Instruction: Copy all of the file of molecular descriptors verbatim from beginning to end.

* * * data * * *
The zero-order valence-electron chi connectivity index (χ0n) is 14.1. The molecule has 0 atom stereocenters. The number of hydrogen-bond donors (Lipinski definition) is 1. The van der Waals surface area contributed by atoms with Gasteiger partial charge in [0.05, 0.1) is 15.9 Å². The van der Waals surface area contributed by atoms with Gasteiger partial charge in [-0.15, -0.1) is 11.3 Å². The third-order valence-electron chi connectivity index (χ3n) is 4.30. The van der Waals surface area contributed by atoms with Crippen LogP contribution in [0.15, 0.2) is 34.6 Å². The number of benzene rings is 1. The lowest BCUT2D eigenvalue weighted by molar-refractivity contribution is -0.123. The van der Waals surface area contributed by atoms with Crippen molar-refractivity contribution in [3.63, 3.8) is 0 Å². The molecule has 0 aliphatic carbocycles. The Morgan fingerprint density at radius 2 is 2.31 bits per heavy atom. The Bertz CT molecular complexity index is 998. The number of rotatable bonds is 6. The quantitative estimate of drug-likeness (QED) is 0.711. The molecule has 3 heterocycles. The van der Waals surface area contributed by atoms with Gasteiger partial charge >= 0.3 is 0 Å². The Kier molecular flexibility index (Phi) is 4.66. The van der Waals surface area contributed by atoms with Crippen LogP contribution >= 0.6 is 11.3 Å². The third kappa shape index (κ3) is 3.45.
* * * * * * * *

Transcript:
The zero-order valence-electron chi connectivity index (χ0n) is 14.1. The molecule has 0 atom stereocenters. The number of hydrogen-bond donors (Lipinski definition) is 1. The van der Waals surface area contributed by atoms with Gasteiger partial charge in [0.05, 0.1) is 15.9 Å². The van der Waals surface area contributed by atoms with Gasteiger partial charge in [-0.15, -0.1) is 11.3 Å². The third-order valence-electron chi connectivity index (χ3n) is 4.30. The van der Waals surface area contributed by atoms with Crippen LogP contribution in [0.15, 0.2) is 34.6 Å². The number of benzene rings is 1. The lowest BCUT2D eigenvalue weighted by molar-refractivity contribution is -0.123. The van der Waals surface area contributed by atoms with Crippen molar-refractivity contribution in [3.63, 3.8) is 0 Å². The molecule has 0 aliphatic carbocycles. The Morgan fingerprint density at radius 2 is 2.31 bits per heavy atom. The Bertz CT molecular complexity index is 998. The number of rotatable bonds is 6. The quantitative estimate of drug-likeness (QED) is 0.711. The molecule has 3 heterocycles. The van der Waals surface area contributed by atoms with Gasteiger partial charge >= 0.3 is 0 Å². The Kier molecular flexibility index (Phi) is 4.66. The van der Waals surface area contributed by atoms with Crippen LogP contribution >= 0.6 is 11.3 Å². The third kappa shape index (κ3) is 3.45.